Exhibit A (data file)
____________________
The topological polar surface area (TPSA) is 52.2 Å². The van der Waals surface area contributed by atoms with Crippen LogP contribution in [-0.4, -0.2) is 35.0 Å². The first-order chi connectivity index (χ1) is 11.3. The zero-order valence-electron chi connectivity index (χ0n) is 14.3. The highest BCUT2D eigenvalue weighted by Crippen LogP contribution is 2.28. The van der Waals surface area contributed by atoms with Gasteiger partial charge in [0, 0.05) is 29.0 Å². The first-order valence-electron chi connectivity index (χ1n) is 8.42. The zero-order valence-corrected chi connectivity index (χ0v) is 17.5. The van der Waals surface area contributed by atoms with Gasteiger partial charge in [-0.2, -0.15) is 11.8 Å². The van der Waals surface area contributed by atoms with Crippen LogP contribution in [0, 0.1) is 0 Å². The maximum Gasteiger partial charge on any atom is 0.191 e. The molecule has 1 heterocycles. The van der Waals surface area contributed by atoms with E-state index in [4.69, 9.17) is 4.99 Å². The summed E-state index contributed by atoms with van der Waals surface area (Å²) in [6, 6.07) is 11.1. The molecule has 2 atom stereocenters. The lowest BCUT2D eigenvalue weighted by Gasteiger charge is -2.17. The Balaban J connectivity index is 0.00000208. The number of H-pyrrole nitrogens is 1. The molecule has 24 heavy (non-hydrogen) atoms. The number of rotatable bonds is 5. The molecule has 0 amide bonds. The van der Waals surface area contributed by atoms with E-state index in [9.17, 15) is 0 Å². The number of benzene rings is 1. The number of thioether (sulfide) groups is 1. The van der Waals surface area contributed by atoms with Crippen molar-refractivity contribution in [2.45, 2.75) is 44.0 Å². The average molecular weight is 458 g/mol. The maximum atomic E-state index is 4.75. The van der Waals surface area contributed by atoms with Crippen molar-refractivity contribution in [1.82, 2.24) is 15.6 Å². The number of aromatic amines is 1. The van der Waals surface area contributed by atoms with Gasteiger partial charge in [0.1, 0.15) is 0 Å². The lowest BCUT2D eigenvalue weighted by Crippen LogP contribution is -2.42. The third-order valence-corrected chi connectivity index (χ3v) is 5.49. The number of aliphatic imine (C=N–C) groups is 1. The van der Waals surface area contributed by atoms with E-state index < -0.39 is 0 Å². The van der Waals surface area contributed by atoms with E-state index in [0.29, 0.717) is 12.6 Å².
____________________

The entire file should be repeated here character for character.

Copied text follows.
The topological polar surface area (TPSA) is 52.2 Å². The van der Waals surface area contributed by atoms with Crippen LogP contribution in [-0.4, -0.2) is 35.0 Å². The first-order chi connectivity index (χ1) is 11.3. The zero-order valence-electron chi connectivity index (χ0n) is 14.3. The highest BCUT2D eigenvalue weighted by Crippen LogP contribution is 2.28. The van der Waals surface area contributed by atoms with Gasteiger partial charge in [0, 0.05) is 29.0 Å². The first-order valence-electron chi connectivity index (χ1n) is 8.42. The zero-order valence-corrected chi connectivity index (χ0v) is 17.5. The van der Waals surface area contributed by atoms with Gasteiger partial charge in [-0.2, -0.15) is 11.8 Å². The van der Waals surface area contributed by atoms with Crippen LogP contribution in [0, 0.1) is 0 Å². The maximum Gasteiger partial charge on any atom is 0.191 e. The molecule has 1 heterocycles. The van der Waals surface area contributed by atoms with E-state index in [4.69, 9.17) is 4.99 Å². The summed E-state index contributed by atoms with van der Waals surface area (Å²) in [6, 6.07) is 11.1. The molecule has 2 atom stereocenters. The lowest BCUT2D eigenvalue weighted by Gasteiger charge is -2.17. The Balaban J connectivity index is 0.00000208. The number of H-pyrrole nitrogens is 1. The molecule has 24 heavy (non-hydrogen) atoms. The number of rotatable bonds is 5. The molecule has 0 amide bonds. The van der Waals surface area contributed by atoms with E-state index in [9.17, 15) is 0 Å². The number of benzene rings is 1. The number of thioether (sulfide) groups is 1. The van der Waals surface area contributed by atoms with Crippen molar-refractivity contribution in [2.45, 2.75) is 44.0 Å². The average molecular weight is 458 g/mol. The maximum atomic E-state index is 4.75. The van der Waals surface area contributed by atoms with Crippen molar-refractivity contribution in [1.82, 2.24) is 15.6 Å². The number of aromatic amines is 1. The van der Waals surface area contributed by atoms with Gasteiger partial charge in [0.1, 0.15) is 0 Å². The lowest BCUT2D eigenvalue weighted by Crippen LogP contribution is -2.42. The third-order valence-corrected chi connectivity index (χ3v) is 5.49. The number of aliphatic imine (C=N–C) groups is 1. The van der Waals surface area contributed by atoms with E-state index < -0.39 is 0 Å². The van der Waals surface area contributed by atoms with E-state index in [0.29, 0.717) is 12.6 Å².